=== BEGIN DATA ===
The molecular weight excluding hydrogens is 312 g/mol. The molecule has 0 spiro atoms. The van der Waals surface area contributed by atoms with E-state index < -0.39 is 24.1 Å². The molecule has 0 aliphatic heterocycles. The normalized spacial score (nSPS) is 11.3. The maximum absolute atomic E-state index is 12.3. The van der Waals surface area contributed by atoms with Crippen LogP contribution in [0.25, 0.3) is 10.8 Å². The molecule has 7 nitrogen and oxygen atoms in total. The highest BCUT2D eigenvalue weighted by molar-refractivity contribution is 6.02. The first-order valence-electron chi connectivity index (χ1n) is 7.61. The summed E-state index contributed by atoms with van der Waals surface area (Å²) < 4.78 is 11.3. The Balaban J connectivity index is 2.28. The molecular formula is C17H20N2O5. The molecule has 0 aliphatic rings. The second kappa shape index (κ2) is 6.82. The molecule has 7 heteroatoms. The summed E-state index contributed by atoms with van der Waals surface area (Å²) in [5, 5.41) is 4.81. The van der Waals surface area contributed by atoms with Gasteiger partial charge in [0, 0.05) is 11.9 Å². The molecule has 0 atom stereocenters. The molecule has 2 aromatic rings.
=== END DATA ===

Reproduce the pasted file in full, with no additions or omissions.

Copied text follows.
The molecular weight excluding hydrogens is 312 g/mol. The molecule has 0 spiro atoms. The van der Waals surface area contributed by atoms with E-state index < -0.39 is 24.1 Å². The molecule has 0 aliphatic heterocycles. The normalized spacial score (nSPS) is 11.3. The maximum absolute atomic E-state index is 12.3. The van der Waals surface area contributed by atoms with Crippen LogP contribution in [0.25, 0.3) is 10.8 Å². The molecule has 7 nitrogen and oxygen atoms in total. The highest BCUT2D eigenvalue weighted by molar-refractivity contribution is 6.02. The first-order valence-electron chi connectivity index (χ1n) is 7.61. The summed E-state index contributed by atoms with van der Waals surface area (Å²) < 4.78 is 11.3. The Balaban J connectivity index is 2.28. The molecular formula is C17H20N2O5. The molecule has 0 aliphatic rings. The second kappa shape index (κ2) is 6.82. The molecule has 7 heteroatoms. The summed E-state index contributed by atoms with van der Waals surface area (Å²) in [5, 5.41) is 4.81. The van der Waals surface area contributed by atoms with Gasteiger partial charge in [0, 0.05) is 11.9 Å². The molecule has 0 atom stereocenters. The molecule has 2 aromatic rings.